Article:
Monday, April 17, 2017

Truth and Perception

What is truth? Is it real? Or is it relative—whatever each different person perceives it to be?

I’m a believer that there is a truth; it exists outside of ourselves. Our perceptions of it may be different, but if we are seekers of truth, we question our perceptions, and look for what is real.
sketch of a Grecian Urn,
by John Keats, who wrote the poem
"Ode on a Grecian Urn," which makes
the claim "Beauty is truth, truth beauty"
image from Wikipedia

There is a contingent of modern thinkers who claim that truth is relative. You can have your truth; I can have mine. We must accept that what may be true for you, might not be true for your neighbor.

This sounds open-minded and tolerant. But there are problems that come up when you can’t agree on “what is is.” How do we live together with irreconcilable differences on certain things?

For example, if I believe I own a piece of property, and you come along and decide you own that same piece of property, who gets to enjoy the benefits of property ownership? In the non-philosophical world, where we have laws to settle just such disagreements, it would be the person with the deed to the property. The deed is a proof, or evidence of a truth: right of ownership.

Suppose you believe that marriage is a certain thing—a permanent contract between a man and a woman, obligating them to one another, forming a permanent family in which to bring up their offspring, and to financially and socially sustain one another. Suppose someone else believes marriage is any two people announcing they are in a sexual relationship for the time being. Those are not the same things. It is possible for two people to define a word differently, but the thing they define can’t be the two incompatible different things at the same time.

Can the two people hold these different views at the same time and go their separate ways? That was what the Supreme Court ruling in 2015 claimed they could do. But they have not been allowed to. Believers in the permanent-contract-between-a-man-and-a-woman have been told they must accept the any-two-people-in-a-current-relationship as equivalent, even when theirs is a deeply held religious belief. And thus we have bakers, florists, and photographers being coerced to use their artistic skills for purposes that, to them, deny truth.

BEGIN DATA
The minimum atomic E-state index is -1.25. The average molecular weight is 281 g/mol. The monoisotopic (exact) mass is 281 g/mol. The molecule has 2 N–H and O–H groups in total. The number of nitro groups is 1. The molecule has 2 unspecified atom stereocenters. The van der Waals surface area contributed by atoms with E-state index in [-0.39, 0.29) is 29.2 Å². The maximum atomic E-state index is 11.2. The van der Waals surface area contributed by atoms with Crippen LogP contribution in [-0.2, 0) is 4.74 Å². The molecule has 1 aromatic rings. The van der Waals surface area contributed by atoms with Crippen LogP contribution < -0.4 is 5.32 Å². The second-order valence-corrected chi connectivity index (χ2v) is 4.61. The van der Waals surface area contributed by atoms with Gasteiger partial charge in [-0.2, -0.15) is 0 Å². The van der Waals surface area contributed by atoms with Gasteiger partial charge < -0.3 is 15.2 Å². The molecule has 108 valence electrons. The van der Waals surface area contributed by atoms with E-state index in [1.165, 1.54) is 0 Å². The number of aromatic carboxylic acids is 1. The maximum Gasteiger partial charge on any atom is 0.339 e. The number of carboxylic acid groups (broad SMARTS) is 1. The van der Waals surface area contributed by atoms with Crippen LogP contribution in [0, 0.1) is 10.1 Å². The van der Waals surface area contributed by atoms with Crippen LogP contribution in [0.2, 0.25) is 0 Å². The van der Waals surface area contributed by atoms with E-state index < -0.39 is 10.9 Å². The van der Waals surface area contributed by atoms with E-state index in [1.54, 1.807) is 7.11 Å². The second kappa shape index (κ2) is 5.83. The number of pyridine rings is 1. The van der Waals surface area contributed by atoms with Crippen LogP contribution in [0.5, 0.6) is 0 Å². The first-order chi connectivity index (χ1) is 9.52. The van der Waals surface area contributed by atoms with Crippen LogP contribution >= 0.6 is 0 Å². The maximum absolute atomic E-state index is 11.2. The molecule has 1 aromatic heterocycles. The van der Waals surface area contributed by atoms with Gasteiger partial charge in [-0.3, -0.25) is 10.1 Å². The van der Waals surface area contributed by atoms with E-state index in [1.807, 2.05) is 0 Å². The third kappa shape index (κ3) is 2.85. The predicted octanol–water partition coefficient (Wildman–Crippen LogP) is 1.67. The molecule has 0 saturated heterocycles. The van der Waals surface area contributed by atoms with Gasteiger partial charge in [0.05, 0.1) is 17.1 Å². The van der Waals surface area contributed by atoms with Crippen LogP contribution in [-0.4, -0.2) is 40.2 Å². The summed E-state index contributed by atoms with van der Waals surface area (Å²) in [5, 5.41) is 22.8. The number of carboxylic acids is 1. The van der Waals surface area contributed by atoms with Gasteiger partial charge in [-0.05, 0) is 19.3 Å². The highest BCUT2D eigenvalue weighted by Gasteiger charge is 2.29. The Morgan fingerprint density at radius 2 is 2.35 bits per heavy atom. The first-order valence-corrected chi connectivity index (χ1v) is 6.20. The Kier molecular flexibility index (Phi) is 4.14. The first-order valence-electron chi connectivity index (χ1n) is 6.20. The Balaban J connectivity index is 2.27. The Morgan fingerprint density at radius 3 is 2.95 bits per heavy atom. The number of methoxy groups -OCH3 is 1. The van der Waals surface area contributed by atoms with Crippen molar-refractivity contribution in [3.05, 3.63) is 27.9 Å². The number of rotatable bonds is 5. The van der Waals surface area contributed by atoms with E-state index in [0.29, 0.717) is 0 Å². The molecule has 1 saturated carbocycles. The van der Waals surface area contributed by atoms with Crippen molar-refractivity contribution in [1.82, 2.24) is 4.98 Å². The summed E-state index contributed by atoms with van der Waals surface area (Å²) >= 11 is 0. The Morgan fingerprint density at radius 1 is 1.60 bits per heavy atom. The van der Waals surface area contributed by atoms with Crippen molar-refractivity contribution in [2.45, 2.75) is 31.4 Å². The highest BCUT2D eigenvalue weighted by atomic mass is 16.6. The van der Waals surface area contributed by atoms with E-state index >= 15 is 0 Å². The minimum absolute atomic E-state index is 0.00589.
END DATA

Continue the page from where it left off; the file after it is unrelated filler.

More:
Suppose you believe that male and female are the only two sexes for human beings, and that your DNA and physiology define which one you are. This has been the truth for all of the millennia of human history. But there are others in our time who believe that there is a plethora of sexes for human beings, and that a person is whatever the individual decides to be, regardless of physiology.

Can the two different people hold these different views at the same time and let the other live their own way? In a tolerant world that could happen. But there is a huge amount of pressure right now to enforce a belief that doesn’t coincide with reality, science, truth as we have historically known it, or as nearly all of us can perceive it to be.

We’re seeing this enforcement of “my relative truth is the one you have to believe” play out with the militantly dogmatic LGBT community (add letters at will to LGBT). But it also exists in politics, economics, academia, entertainment, and just about everywhere you look.